We'd be lucky to live in a world where All About Eve was dated, however the 1950 film behemoth feels as timely and necessary now as I'm assuming it did all those years ago.
Just this weekend, we went through an Oscar ceremony in which not a single female-directed film took home a trophy, and there were only two opportunities to change that narrative—Ava DuVernay's 13th in Best Documentary Feature and Maren Ade's Toni Erdmann in Best Foreign Language Film. We heard not a peep about The Edge of Seventeen, Certain Women, Cameraperson, The Love Witch, American Honey, Things to Come, or any number of other deserving female-driven titles.
In terms of representation, it was as progressive an Oscar year as we've perhaps ever had, but on at least this one metric, the Academy is woefully behind. A cursory glance at one of its most lauded titles might have helped them realize that something is dreadfully and systemically wrong.
Joseph Mankiewicz's incredible film about an aging actress and the starlet angling to take her place earned 14 Oscar nominations at the 1951 ceremony and took home six gold statues. [La La Land, coincidentally, ties Eve on both counts, following Sunday’s stunning Best Picture reversal.] It stands to reason that most Academy members have seen it. In addition to being highly rewarded, it's also a GD masterpiece.
Much of the literature surrounding the film would lead you to believe that Anne Baxter's Eve is a conniving, villainous woman who'd lie, cheat, and steal to get ahead. While that's not necessarily untrue, I think the film explicitly and implicitly sets up Eve to be a rather sympathetic individual, while the men around her are far from the upstanding gentlemen their superior moral positions might suggest they are. Let me explain.
Both of the film’s leading ladies are trapped by men albeit in different ways. Margo, a more traditionally sympathetic character even if Bette Davis’ deliciously sharp edges are tough to embrace, has everything she could want—fame, adoration, money, love—but it’s dependent on the direction of Bill, the writing of Lloyd, and the reviews of Addison. As the film progresses, it becomes apparent that her “best” days are behind her, but are they? As Felicia pointed out in her excellent opening take, there’s nothing preventing Lloyd from writing a part designed specifically his friend, a brilliant actress. Instead, he continues to create for her 20-something characters that prevent her from perhaps realizing her full potential as a creative force.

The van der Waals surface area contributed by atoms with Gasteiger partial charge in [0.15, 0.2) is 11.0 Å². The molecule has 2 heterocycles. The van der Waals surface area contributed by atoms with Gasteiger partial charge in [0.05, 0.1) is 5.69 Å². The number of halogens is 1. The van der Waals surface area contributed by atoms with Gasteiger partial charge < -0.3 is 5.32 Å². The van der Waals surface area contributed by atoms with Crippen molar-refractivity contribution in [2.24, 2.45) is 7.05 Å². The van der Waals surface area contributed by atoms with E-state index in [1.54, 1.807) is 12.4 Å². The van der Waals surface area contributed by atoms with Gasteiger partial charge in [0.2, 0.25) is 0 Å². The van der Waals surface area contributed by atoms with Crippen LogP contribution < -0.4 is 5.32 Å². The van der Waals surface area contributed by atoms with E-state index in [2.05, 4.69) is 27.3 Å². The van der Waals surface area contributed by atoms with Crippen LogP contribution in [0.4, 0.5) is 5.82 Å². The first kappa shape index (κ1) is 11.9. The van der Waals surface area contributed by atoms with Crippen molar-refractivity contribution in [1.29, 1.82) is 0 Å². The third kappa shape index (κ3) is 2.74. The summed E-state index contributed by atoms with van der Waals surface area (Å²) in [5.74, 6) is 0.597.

Similarly, these men’s unspoken grip on storytelling creates a world that practically begs for an Eve-like individual to manipulate her way to the top. We see from her first scenes what a talent she is—when explaining her past to this captive audience, they’re enthralled. But even after she’s “in” with the theater’s most powerful players, she can’t get a part. Finally, she bends circumstances to her benefit, and gets a big break. The result: awards and admiration. It’s suggested that her manipulation breeds her success, and while that’s true, if she was a shit actress, she wouldn’t amount to much. She simply needed an opportunity, and the death grip the film’s men hold over this world forces her hand. Told in another way, Eve’s story is extremely sympathetic.
While these two women are clearly at odds with one another, and while their rivalry is a source of great drama and entertainment, it’s hard for me to watch this film and not consider the similarities of their circumstances. Of course, the film goes there, too, in its final act with Eve assuming the Margo role and Phoebe sliding into Eve’s former position. Aging, competition for roles—these problems aren’t relegated to a single female character, and the film does a brilliant job at demonstrating their universality.
The men? They just chug along, as bloated, self-important, and aloof as ever.
Has anything changed?